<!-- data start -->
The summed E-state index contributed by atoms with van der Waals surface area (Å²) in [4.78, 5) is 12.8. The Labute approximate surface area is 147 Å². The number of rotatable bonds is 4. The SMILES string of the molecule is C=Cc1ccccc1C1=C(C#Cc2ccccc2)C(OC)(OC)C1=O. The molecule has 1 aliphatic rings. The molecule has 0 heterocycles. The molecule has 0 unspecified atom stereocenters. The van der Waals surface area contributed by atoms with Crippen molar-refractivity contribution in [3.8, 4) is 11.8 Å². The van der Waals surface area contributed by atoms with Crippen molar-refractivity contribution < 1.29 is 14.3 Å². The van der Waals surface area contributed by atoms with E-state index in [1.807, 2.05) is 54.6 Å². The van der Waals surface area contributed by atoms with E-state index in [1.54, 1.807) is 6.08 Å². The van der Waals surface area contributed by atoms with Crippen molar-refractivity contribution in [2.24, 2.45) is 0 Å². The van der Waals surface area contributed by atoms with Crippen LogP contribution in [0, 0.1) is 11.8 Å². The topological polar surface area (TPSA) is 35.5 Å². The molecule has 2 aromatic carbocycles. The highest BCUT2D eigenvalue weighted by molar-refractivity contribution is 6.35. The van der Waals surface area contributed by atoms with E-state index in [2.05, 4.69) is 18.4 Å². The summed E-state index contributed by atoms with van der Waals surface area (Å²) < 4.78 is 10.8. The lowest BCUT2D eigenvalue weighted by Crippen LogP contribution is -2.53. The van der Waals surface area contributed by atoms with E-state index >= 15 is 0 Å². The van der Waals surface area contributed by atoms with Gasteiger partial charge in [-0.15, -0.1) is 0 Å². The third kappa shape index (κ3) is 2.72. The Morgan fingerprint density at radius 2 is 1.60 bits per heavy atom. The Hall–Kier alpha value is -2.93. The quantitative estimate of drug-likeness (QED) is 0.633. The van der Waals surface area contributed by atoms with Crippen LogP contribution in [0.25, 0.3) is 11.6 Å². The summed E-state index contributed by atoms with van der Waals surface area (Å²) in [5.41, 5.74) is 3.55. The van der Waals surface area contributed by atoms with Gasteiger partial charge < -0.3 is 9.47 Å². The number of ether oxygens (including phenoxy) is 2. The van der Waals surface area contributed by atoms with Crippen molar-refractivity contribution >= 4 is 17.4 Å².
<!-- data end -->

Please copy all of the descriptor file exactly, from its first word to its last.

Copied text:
The summed E-state index contributed by atoms with van der Waals surface area (Å²) in [4.78, 5) is 12.8. The Labute approximate surface area is 147 Å². The number of rotatable bonds is 4. The SMILES string of the molecule is C=Cc1ccccc1C1=C(C#Cc2ccccc2)C(OC)(OC)C1=O. The molecule has 1 aliphatic rings. The molecule has 0 heterocycles. The molecule has 0 unspecified atom stereocenters. The van der Waals surface area contributed by atoms with Crippen molar-refractivity contribution in [3.8, 4) is 11.8 Å². The van der Waals surface area contributed by atoms with Crippen molar-refractivity contribution < 1.29 is 14.3 Å². The van der Waals surface area contributed by atoms with E-state index in [1.807, 2.05) is 54.6 Å². The van der Waals surface area contributed by atoms with E-state index in [1.54, 1.807) is 6.08 Å². The van der Waals surface area contributed by atoms with Crippen molar-refractivity contribution in [2.24, 2.45) is 0 Å². The van der Waals surface area contributed by atoms with Crippen LogP contribution in [0, 0.1) is 11.8 Å². The topological polar surface area (TPSA) is 35.5 Å². The molecule has 2 aromatic carbocycles. The highest BCUT2D eigenvalue weighted by molar-refractivity contribution is 6.35. The van der Waals surface area contributed by atoms with E-state index in [2.05, 4.69) is 18.4 Å². The summed E-state index contributed by atoms with van der Waals surface area (Å²) < 4.78 is 10.8. The lowest BCUT2D eigenvalue weighted by Crippen LogP contribution is -2.53. The van der Waals surface area contributed by atoms with E-state index >= 15 is 0 Å². The van der Waals surface area contributed by atoms with Gasteiger partial charge in [-0.15, -0.1) is 0 Å². The third kappa shape index (κ3) is 2.72. The Morgan fingerprint density at radius 2 is 1.60 bits per heavy atom. The Hall–Kier alpha value is -2.93. The quantitative estimate of drug-likeness (QED) is 0.633. The van der Waals surface area contributed by atoms with Crippen LogP contribution in [0.25, 0.3) is 11.6 Å². The summed E-state index contributed by atoms with van der Waals surface area (Å²) in [5.41, 5.74) is 3.55. The van der Waals surface area contributed by atoms with Gasteiger partial charge < -0.3 is 9.47 Å². The number of ether oxygens (including phenoxy) is 2. The van der Waals surface area contributed by atoms with Crippen molar-refractivity contribution >= 4 is 17.4 Å².